Under an agreement signed by the previous government, New Zealand bread makers – along with their counterparts in Australia – would have been required to fortify bread products with folic acid from September.
However, the present government has made it clear that the agreement will be deferred for three years, and is expected to formally announce its decision in the coming days.
At a bakery industry summit held yesterday, there was unanimous support for the voluntary fortification of a wider range of breads targeting women of child-bearing age, reported The New Zealand Herald.
Association of Bakers’ president Laurie Powell is also reported to have said that industry will support a marketing campaign to raise awareness of the importance of folic acid for pregnant women.
Balancing the benefits
Folic acid, a B vitamin, is typically associated with neural tube defects (NTDs) in babies. It is thought to reduce the risk of NTDs by up to 70 per cent if taken prior to conception and up to 12 weeks after conception.
However, folic acid and folate may mask vitamin B12 deficiency in the elderly, which can have severe neurological consequences. Excessive consumption has also been linked with some cancers, especially in the elderly.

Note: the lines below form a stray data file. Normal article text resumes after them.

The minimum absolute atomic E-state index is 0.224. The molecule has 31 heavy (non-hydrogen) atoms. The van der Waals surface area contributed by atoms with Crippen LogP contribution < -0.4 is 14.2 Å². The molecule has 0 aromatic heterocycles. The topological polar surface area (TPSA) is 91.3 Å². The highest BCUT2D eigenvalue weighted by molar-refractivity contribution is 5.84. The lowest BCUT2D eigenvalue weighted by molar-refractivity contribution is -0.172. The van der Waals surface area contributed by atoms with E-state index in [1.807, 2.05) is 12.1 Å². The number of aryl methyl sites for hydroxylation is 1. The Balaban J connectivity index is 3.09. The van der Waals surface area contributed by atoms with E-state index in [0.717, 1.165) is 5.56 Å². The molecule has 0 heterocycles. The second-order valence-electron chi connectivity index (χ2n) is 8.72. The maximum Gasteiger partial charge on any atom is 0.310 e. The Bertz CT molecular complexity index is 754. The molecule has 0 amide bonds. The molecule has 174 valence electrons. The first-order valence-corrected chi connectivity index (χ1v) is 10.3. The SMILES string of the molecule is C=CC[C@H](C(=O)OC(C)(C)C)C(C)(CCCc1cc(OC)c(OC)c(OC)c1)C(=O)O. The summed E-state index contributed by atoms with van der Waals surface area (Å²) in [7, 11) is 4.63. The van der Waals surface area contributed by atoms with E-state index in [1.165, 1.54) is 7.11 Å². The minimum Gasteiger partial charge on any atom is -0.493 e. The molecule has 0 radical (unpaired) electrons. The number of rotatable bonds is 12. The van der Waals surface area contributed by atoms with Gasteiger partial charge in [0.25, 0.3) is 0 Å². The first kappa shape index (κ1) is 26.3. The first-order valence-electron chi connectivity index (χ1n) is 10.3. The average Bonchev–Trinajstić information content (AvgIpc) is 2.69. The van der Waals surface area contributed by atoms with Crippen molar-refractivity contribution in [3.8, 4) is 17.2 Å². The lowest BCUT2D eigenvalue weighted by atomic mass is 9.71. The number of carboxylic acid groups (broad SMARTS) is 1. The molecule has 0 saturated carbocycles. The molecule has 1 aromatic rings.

Indeed, a new study published in the Proceedings on the National Academy of Sciences (PNAS) found that the ability of the human body to convert folic acid to folate may be relatively slow, leading to extended exposure to unconverted folic acid. High folate levels in certain people who harbour pre-cancerous or cancerous tumours may actually promote cancer.
The issue has generated global debate as to whether folic acid fortification of bread products should be mandatory, as it currently is in some countries such as the US, Canada and Chile.
Earlier this month, researchers in Ireland backed a government working group finding that mandatory fortification in the country is unnecessary.
Even though the researchers, led by Mary Rose Sweeney from Dublin City University, determined there was probably no need to fortify the Irish diet, if this did occur, they predicted it would occur at levels of about 12 per cent.